Are you a licensed freight broker or considering joining the industry? If so, you'll likely come across the challenge of acquiring more shippers. So, how do you get shippers to be your customers in the first place? This blog post will answer these questions and more.
Understanding the Freight Brokerage Sales Process
Once you have your brokerage license, you might wonder what you need to do to get your first customer. Or perhaps you're having trouble pinpointing the right leads to pursue. It's possible that you're stuck in a cycle of overthinking, preventing you from taking any action and making those first calls.
We'll tackle these questions by outlining the processes that are the foundation of freight brokerage sales. Once you grasp each stage, you can enhance your performance in each of them.
Misconceptions in Lead Generation
Typically, brokers spend 5-10 minutes online searching for the ideal lead. After perusing the website, bio, and LinkedIn page, they finally make the call, only to find... no answer. Discouraged, they're more hesitant to try again, and this reluctance shows up again in their next lead search.
There is no such thing as a perfect lead. Focus on developing your sales processes, not hunting for the ideal lead. Another common mistake is to focus on quality vs. quantity. We've all been there—I have too. That's when we start to put off making the next call by investing more time in research, convincing ourselves that we're finding "better leads." We prioritize quality over quantity and feel better making fewer calls. In reality, we need both. That's why we separate the tasks of finding shippers and contacting them.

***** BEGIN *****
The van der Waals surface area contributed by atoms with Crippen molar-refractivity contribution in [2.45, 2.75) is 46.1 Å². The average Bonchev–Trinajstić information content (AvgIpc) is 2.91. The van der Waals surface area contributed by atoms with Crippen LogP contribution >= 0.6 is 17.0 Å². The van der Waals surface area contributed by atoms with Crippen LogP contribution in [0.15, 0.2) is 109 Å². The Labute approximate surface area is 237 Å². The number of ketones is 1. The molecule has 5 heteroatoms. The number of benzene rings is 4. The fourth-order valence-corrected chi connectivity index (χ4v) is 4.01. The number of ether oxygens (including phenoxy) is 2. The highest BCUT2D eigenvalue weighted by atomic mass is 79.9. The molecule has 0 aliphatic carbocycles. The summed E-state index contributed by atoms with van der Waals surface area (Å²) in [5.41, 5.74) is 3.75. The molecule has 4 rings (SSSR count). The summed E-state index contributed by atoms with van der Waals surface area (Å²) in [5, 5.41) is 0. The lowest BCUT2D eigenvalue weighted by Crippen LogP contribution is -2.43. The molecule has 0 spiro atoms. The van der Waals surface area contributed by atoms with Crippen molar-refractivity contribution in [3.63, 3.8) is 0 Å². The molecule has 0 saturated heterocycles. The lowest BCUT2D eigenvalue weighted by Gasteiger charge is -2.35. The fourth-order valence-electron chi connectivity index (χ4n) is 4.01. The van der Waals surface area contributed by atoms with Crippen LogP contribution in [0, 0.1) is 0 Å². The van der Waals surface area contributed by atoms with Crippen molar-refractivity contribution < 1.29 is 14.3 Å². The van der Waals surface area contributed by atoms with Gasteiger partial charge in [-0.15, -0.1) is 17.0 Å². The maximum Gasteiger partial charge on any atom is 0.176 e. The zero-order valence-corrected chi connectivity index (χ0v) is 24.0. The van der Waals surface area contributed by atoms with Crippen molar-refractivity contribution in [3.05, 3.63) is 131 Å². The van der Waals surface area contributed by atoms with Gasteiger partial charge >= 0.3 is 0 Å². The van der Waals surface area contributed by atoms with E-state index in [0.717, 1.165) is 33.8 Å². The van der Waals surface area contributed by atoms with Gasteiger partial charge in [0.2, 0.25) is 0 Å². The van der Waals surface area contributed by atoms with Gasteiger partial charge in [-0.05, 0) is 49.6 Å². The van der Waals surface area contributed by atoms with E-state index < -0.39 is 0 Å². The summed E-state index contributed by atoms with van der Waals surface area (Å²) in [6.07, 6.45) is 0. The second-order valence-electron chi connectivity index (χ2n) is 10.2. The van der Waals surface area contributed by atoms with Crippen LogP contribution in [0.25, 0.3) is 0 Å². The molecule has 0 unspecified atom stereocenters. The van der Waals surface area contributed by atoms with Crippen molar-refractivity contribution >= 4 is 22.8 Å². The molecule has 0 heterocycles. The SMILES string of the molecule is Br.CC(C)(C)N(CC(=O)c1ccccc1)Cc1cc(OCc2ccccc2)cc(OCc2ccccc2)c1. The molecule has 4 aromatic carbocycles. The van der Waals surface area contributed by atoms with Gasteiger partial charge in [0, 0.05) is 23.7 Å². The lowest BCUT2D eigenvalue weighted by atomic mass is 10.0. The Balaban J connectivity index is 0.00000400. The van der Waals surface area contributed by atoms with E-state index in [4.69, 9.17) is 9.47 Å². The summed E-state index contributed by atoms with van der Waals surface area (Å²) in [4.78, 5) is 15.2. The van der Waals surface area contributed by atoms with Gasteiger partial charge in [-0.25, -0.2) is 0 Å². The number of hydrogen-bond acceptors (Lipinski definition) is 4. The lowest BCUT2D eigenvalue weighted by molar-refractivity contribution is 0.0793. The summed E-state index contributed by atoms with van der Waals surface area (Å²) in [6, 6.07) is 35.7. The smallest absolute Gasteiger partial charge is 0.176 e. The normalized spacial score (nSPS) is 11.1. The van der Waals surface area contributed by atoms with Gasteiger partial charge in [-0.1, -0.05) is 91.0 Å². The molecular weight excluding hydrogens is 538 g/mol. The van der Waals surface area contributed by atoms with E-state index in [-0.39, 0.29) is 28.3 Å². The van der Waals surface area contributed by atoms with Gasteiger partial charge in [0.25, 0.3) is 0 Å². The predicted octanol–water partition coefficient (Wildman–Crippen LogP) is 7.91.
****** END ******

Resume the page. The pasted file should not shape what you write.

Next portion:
Remember, it's crucial not to search for leads during your call time. Allocate specific times for lead generation and making calls. If you're not meeting your call targets, there's no one else to blame but yourself.
Tips for Effective Lead Generation and Sales Calls
Here are some tips to improve those calls and help you secure more shippers:
- Learn from Others: Know your brokerage's competitive advantage—whether it's intermodal, shipping building materials with flatbeds, or vans and reefers for produce. The specific advantage isn't important; what matters is that you have one. For those working in an established brokerage, learn from successful team members and adopt their strengths until you have your own.
- Leverage Your Interests and Past Experiences: If you're a solo entrepreneur and are starting your brokerage yourself, think back on past job experiences, hobbies, or interests. If you have an interest in a specific hobby like gardening, it will be much easier to have a conversation with a nursery company that ships plants. If you used to work in construction, try your hand at building materials.
Remember that this industry is about relationships. And no matter how great a lead is, you'll still need to build rapport and get them to know, like, and trust you. For more tips and training, be sure to watch our weekly podcast on our channel.